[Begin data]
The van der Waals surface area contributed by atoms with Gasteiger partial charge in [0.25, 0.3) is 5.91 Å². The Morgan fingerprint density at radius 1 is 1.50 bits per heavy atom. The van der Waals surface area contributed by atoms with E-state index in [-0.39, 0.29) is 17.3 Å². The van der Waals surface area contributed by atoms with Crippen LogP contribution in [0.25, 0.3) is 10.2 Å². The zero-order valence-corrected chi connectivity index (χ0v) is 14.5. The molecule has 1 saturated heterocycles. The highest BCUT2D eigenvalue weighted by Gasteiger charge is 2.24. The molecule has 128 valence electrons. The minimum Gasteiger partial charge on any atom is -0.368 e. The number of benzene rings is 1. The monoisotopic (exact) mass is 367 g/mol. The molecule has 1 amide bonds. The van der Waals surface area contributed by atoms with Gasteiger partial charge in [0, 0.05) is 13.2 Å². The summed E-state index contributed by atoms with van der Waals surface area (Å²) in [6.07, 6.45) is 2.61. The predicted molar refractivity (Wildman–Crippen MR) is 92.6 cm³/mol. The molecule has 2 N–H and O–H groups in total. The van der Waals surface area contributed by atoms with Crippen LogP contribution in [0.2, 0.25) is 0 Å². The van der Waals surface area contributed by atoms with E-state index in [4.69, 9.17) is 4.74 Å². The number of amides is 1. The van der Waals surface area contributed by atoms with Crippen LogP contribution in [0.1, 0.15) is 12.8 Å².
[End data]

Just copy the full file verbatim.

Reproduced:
The van der Waals surface area contributed by atoms with Gasteiger partial charge in [0.25, 0.3) is 5.91 Å². The Morgan fingerprint density at radius 1 is 1.50 bits per heavy atom. The van der Waals surface area contributed by atoms with E-state index in [-0.39, 0.29) is 17.3 Å². The van der Waals surface area contributed by atoms with Crippen LogP contribution in [0.25, 0.3) is 10.2 Å². The zero-order valence-corrected chi connectivity index (χ0v) is 14.5. The molecule has 1 saturated heterocycles. The highest BCUT2D eigenvalue weighted by Gasteiger charge is 2.24. The molecule has 128 valence electrons. The minimum Gasteiger partial charge on any atom is -0.368 e. The number of benzene rings is 1. The monoisotopic (exact) mass is 367 g/mol. The molecule has 1 amide bonds. The van der Waals surface area contributed by atoms with Gasteiger partial charge in [0, 0.05) is 13.2 Å². The summed E-state index contributed by atoms with van der Waals surface area (Å²) in [6.07, 6.45) is 2.61. The predicted molar refractivity (Wildman–Crippen MR) is 92.6 cm³/mol. The molecule has 2 N–H and O–H groups in total. The van der Waals surface area contributed by atoms with Crippen LogP contribution in [0.2, 0.25) is 0 Å². The van der Waals surface area contributed by atoms with E-state index in [4.69, 9.17) is 4.74 Å². The number of amides is 1. The van der Waals surface area contributed by atoms with Crippen LogP contribution in [0.1, 0.15) is 12.8 Å².